Renewable Energy Commercialisation in Australia, Australian Greenhouse Office, 2003
NOTE: The status of these projects will have changed since the time of publication, and project contacts may also have changed.
CitiPower's offer to its customers of a subsidised rooftop photovoltaic power system will help promote Australia's renewable energy industry.
One of Victoria's major retail energy providers, CitiPower, is installing a rooftop-based photovoltaic (or solar generated) system across Melbourne under its 100 Rooftops program. The project was awarded a $60,000 grant by the AGO under its Renewable Energy Industry Program which aims to encourage the development of an internationally competitive, Australian renewable energy industry that will reduce greenhouse gas emissions. CitiPower has used the grant to offer its customers a subsidy for the photovoltaic system. The company believes that more affordable residential solar generation will boost consumer awareness of the benefits of accessing renewable energy.
In addition to the AGO rebate, CitiPower is offering customers the chance to save 35 per cent off the normal costs of installing the systems. To date, customers have been saving anywhere between $6,500 and $17,500, depending on the system and its capacity. As the systems have an anticipated 30-year life and can save the householder as much as $250 per annum on power bills, the scheme is attracting considerable interest.
The average Australian household is responsible each year for energy consumption equivalent to 8 tonnes of greenhouse gas emissions. CitiPower believes that programs like this can reduce the emissions by as much as 2.6 tonnes of coal-generated electricity per annum.
In demonstrating the viability of photovoltaic electricity for domestic and small-scale commercial applications and schools, 100 Rooftops is using Australian technologies. The technologies involve an 'interactive inverter' that eliminates the need for batteries to store the solar energy. This reduces both cost and maintenance requirements as the inverter simply returns excess power to the grid.
In the industry this system is referred to as nett metering and it is used in conjunction with the householder's normal mains power. During periods of high demand additional electricity is sourced from the grid; when supply from the solar panels exceeds demand, the owner's electricity meter runs backwards as power is returned to the grid.
The project's scale has enabled CitiPower to introduce standardsize packages for rooftop photovoltaic systems ranging from 500W to 2kW systems. The standardisation, combined with bulk purchasing of Australian systems, has enabled CitiPower to considerably reduce the cost of the unit.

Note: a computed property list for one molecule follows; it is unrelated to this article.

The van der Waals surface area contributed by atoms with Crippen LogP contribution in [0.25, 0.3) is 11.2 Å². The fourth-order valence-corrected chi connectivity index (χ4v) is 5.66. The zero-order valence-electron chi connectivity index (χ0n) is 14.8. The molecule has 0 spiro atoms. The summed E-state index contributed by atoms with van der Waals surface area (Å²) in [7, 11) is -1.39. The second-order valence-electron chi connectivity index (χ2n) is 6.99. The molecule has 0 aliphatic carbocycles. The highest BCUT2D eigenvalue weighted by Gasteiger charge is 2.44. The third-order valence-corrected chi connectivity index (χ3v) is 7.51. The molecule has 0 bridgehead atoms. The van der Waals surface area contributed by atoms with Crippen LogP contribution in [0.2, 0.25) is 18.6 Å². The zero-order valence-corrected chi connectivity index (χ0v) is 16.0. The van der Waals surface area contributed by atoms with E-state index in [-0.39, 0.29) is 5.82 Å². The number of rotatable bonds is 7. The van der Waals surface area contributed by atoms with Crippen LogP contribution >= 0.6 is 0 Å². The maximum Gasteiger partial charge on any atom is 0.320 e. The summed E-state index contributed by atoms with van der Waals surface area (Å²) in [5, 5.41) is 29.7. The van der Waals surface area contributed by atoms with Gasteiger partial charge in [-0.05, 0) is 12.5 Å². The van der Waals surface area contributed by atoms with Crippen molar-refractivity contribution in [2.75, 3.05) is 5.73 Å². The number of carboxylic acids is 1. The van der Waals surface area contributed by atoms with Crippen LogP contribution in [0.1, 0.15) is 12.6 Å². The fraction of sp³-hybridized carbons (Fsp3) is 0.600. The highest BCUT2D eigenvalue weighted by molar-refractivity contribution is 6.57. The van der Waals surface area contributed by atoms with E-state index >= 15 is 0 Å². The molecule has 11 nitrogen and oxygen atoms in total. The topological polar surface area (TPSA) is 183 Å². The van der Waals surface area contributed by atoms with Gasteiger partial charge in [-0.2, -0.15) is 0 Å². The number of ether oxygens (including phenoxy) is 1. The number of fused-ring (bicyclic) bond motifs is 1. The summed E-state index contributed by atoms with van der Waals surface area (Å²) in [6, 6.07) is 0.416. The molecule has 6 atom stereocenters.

Systems typically consist of 6 to 24 photovoltaic panels (or arrays) totalling up to 20 square metres, usually mounted on a northfacing roof. Total peak generating capacity of the larger arrays is 2kW. On average, a 20 square metre array produces 5.5kWh of electricity per day. The same system would reduce an annual electricity bill of $500 by about half and result in 80 tonnes less greenhouse gas emissions over its lifetime.
The project is producing a range of benefits. Its size has led to the development of innovative new products, and CitiPower has been able to provide specialised training for installing the system- positive steps for the emerging renewable energy industry. The system is also adding value to the houses in which it is being installed. Moreover, the owner benefits from a reduced bill, and CitiPower obtains more of its electricity from renewable sources.
The target is to install 100 rooftop systems, which would reduce annual greenhouse gas emissions by 130 tonnes and generate $1,000,000 worth of sales for the Australian renewable energy industry.
For more information please contact
Mr Peter Zwack
Environment and Renewable Resources
628 Bourke Street
Melbourne VIC 3000
Tel (03) 9297 8900
Project details are also available for downloading as PDF files.
- Download Citipower's 100 rooftops photovoltaic program
(pv5.pdf - 870 KB)
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